Contrary to popular and press opinion, very few things are prohibited by health and safety legislation. Most risks can be managed.

Good health and safety management has numerous benefits aside from keeping people healthy and safe:

  • Productivity
  • Efficiency, financial
  • Confidence and empowerment
  • Reputation
  • Good Health and safety management allows you to do riskier things!

Health and safety requires consultation.

Three reasons for good standards of health and safety management:

  • Moral: having a mind for others
  • Legal: achievement of minimum standards, statute and case law
  • Financial: fines, insured and uninsured costs, insurance premiums, customer expectations.

Note that MOD has crown immunity and is underwritten by the treasury!

Video case study – “the call” :

What costs (in the widest sense) were involved?

  • Human costs of all involved
  • Time and effort for the investigation and potentially prosecution
  • Legal costs and fines
  • Distraction from the business, unable to function normally
  • Loss of business

Bad things will happen. It is possible to do too much on health and safety, at the expense of other things.

What lessons can be taken forward?

  • Have a plan for if things go badly wrong
  • Don’t  be complacent, take action after an accident
  • Consider conducting spot checks – trust but verify
  • In health and safety law, you are effectively guilty until proven innocent
  • Need to be wary of internal checking, it can lead to complacency and box-ticking

The Accident Iceberg

  • For every £1 in insured costs (injury, ill health, damage)
  • …There is £8-£36 in uninsured costs (product damage, plant/building damage etc.)
  • What goes challenged eventually becomes the norm.

Investigating accidents

  • Loss causation
  • Accidents and incidents
  • The ‘multiple causation tree’
  • Outcomes of an event:
    • A1. Injury
    • A2. Loss
    • B1. Near miss

Near misses are hugely valuable. Very few get reported, although the aviation industry is better at doing it.

Investigating an event: Event > Immediate causes > Underlying causes > Root causes
People often don’t get beyond the immediate cause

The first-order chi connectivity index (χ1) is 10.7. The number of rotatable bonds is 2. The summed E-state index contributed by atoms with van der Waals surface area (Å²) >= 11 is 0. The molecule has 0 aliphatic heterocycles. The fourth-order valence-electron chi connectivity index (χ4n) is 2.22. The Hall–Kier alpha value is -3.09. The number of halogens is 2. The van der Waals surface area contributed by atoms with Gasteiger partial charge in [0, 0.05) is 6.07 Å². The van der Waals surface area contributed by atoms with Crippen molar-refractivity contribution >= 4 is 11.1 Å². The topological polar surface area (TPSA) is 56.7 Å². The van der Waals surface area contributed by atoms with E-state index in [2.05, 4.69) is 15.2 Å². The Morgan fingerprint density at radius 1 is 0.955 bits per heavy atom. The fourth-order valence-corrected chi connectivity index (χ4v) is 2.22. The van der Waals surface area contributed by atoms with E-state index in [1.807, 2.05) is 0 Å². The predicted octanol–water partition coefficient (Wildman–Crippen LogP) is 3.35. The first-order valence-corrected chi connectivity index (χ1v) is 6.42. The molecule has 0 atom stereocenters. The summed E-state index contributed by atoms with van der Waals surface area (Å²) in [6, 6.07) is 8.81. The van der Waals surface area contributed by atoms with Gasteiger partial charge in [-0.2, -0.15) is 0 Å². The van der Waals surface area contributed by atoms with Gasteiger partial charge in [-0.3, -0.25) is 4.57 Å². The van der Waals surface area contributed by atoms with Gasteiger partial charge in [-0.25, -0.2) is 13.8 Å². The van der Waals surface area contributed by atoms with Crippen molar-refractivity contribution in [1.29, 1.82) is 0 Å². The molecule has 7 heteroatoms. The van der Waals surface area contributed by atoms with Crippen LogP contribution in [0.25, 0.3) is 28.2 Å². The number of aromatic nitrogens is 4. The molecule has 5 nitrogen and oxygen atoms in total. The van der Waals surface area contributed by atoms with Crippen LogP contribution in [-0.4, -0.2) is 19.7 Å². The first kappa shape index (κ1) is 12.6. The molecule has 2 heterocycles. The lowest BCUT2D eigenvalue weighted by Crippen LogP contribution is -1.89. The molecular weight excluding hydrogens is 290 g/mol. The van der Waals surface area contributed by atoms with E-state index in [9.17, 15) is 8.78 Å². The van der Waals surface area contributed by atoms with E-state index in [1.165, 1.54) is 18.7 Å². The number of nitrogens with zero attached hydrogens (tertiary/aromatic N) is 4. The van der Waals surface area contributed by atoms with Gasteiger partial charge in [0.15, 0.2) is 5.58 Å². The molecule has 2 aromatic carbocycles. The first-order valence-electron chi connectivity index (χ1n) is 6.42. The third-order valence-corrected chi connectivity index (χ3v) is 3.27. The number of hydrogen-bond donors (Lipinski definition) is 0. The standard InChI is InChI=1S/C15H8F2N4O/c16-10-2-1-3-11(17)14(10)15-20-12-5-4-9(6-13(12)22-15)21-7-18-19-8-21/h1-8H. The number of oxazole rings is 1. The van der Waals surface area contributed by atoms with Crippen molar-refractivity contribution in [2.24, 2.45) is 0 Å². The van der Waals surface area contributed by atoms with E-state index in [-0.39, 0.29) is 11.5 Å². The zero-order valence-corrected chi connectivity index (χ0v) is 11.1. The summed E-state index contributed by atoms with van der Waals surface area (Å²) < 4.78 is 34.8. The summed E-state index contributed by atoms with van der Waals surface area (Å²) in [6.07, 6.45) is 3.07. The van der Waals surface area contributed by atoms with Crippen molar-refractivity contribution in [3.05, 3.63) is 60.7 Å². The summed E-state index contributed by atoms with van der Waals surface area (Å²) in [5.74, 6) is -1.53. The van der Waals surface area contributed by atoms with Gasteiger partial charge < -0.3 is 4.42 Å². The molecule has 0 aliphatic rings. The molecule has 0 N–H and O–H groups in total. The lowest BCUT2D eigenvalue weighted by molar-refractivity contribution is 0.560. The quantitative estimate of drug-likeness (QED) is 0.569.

Immediate causes:
• Unsafe actions
• Unsafe practices

Underlying causes:
• Job
• Organisationn
• Environment

Root causes:
• Management and leadership failures

Not every event can be tracked back this far.

RIDDOR: reporting of injury diseases and dangerous occurrences regulations, set which sorts of injuries etc must be reported by law. E.g. fractures. Reported internally and then in block to the HSE
HSE estimate that only 25% of RIDDOR reportable incidents in industry get reported

Corporate governance

  • HSE: ” for many organisations, health and safety is a corporate governance issue…”
  • Best practice approach: “leading health and safety at work” INDG417
  • This is guidance not law. But could be used as a proxy to best practice in court.

Key actions:

  • Have a health and safety policy
  • health and safety represented on the board
  • Communication of the policy
  • Non exec scrutiny may be useful

Page 16, Paragraph 4 – implies that a jury world consider this guidance in a case even though it is not law. In effect, following this guidance would help you to ‘prove your innocence’

HSE research report 450 – these are case studies that identify and exemplify boards of directors who have championed health and safety

The HSE is a hugely useful source of information and advice on health and safety for senior leaders

Common law duty of care:

  • The duty of every person to take reasonable care over their acts and omissions with regards to themselves and others
  • Failure to do enough may constitute Tort (civil wrong) of negligence, based on:
  • Duty owed (you have a duty to people under your control when they are at work)
  • Duty breached
  • Loss resulted (must be actual loss, not potential)
  • Usually people sue (not prosecute) the employer not the line manger
  • Reasonable foreseeability is important
  • The harmed claimant may be awarded compensation for loss
  • Applies to you in your personal life as well as professional life, E.g. you leave a hole in your driveway and someone breaks their leg!

Employer’s duty of care:

Employer’s obligation to provide:
Safe plant and equipment (and premises)
Safe systems of work and adequate supervision
Competent staff

Tests of liability as regards negligence as above: duty owed, duty breached, loss

Vicarious liability – employers carry liability for the Torts (e.g. negligent actions) of their staff that take place during the course of employment (or under their control)

The overall legal framework:

Health and safety is a mixture of both common and statute law:

Common law:

  • Made by judges. Case law
  • Based on precedent
  • The injured party sues.
  • Civil law
  • Concerns the rights of persons

Statute law:

  • Made by parliament
  • Acts and regulations
  • The crown prosecutes.
  • Criminal law